Flashcards in Chapter 4 - Heart As A Pump Deck (26):
Factors affecting strength of contraction. (There are 2 main ones)
i. EXCITATION-CONTRACTION COUPLING
Contraction of the heart is triggered by the spread of electrical excitation throughout the syncytium of muscle cells. Ultimately, the strength of contraction of each cardiac cell is determined by the chemical proc-esses linking or “coupling” this excitation to actin-myosin cross-bridge cycling, a process known as “excitation-contraction coupling”. For normal excitation-contraction coupling, the heart requires optimal concen-trations of Na + , K + , and Ca ++ .
Effects of hyperkalemia on the heart
Modest increases cause increased excitability. Large increases in extracellular K + produce dysrhythmias, depolarization, loss of excitability of the myocardial cells due to the sodium channels being trapped in the inactivated state which is accommodation, and cardiac arrest in diastole.
Effects of hypernatremia on the heart
the resting membrane potential is independent of the Na + gradient across the membrane, so hypernatremia does not really do much
Effects of hypokalemia on the heart
Under normal conditions, the extracellular K + concentration is about 4 mM. A moderate reduction in extracellular K + has little effect on myocardial excitation and contraction, but it flattens the T wave of the electrocardiogram. A severe reduction in extracellular K + produces weakness, paralysis, and cardiac arrest.
Effects of Hyponatremia on the heart
In the absence of Na + , the heart is not excitable and will not beat because the action potential depends on extracellular Na + .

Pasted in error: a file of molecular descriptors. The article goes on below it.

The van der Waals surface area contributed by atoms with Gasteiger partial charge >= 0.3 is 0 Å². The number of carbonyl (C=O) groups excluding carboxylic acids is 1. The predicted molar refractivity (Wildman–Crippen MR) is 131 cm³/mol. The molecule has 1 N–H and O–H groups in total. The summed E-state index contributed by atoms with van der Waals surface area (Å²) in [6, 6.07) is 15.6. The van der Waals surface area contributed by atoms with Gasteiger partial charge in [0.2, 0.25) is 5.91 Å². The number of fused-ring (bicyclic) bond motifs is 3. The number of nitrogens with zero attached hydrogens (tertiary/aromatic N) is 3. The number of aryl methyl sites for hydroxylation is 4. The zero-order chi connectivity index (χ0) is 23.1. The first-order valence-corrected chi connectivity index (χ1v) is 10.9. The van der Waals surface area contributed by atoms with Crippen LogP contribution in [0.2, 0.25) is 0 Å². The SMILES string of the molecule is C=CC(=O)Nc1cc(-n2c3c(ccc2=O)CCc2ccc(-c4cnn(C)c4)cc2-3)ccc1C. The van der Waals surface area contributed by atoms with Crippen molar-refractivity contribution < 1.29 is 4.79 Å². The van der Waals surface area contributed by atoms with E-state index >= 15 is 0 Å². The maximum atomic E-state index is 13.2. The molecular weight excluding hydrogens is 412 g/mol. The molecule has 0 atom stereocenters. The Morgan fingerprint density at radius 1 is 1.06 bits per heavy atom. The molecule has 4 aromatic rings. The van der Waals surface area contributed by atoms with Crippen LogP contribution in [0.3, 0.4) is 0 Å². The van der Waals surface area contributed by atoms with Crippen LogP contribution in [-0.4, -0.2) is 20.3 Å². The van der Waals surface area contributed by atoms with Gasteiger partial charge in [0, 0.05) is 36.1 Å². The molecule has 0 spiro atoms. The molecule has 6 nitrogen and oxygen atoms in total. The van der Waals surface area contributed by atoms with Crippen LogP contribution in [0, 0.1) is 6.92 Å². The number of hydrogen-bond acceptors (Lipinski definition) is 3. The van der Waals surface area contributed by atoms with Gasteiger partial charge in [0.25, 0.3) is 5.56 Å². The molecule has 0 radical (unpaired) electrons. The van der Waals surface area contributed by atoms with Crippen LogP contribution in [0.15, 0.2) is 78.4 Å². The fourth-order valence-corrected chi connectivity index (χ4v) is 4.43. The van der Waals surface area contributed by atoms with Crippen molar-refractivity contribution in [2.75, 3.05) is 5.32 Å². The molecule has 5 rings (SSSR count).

Effects of hypocalcemia
Ca ++ is essential for cardiac contraction; removal of Ca ++ from the extracellular fluid results in decreased contractile force and eventual arrest in diastole.
Effects of hypercalcemia on the heart
n increase in extracellular Ca ++ enhances contractile force, and very high Ca ++ concentrations induce cardiac arrest in systole (rigor).
During the plateau (phase 2) of the action potential, Ca ++ permeability of the sarcolemma increases. Ca ++ enters the cell through voltage-dependent L-type Ca ++ channels in the sarcolemma and in the T-tubules. The Ca ++ channel protein is called the dihydropyridine receptor because it has high affinity for this group of Ca ++ chan-nel antagonists.
The amount of Ca ++ that enters the cell from the extracellular space is not sufficient to induce contraction of the myofibrils, but it serves as a trigger (trigger Ca ++ ) to release Ca ++ from the intracellular Ca ++ stores in the SR. The Ca ++ leaves the SR through calcium release channels, which are called ryanodine receptors because the channel protein, also called foot protein or junctional processes of the SR, binds ryanodine avidly.
Effects of catecholamines
Cardiac contraction and relaxation are both accelerated by catecholamines and adenylyl cyclase activation. The resulting increase in cAMP activates cAMP-dependent protein kinase, which phosphorylates the Ca ++ channel in the sarcolemma. This allows a greater influx of Ca ++ into the cell and thereby increases contraction. However, it also accelerates relaxation by phosphorylating phospholamban, which enhances Ca ++ uptake by the SR and by phosphorylating troponin I, which inhibits the Ca ++ binding of troponin C. iiii
Volume of blood in ventricle before contraction begins. Exerts a preload on the ventricle. Mechanism is explained by the Frank-Starling Law Of The Heart
Frank-Starling Law Of The Heart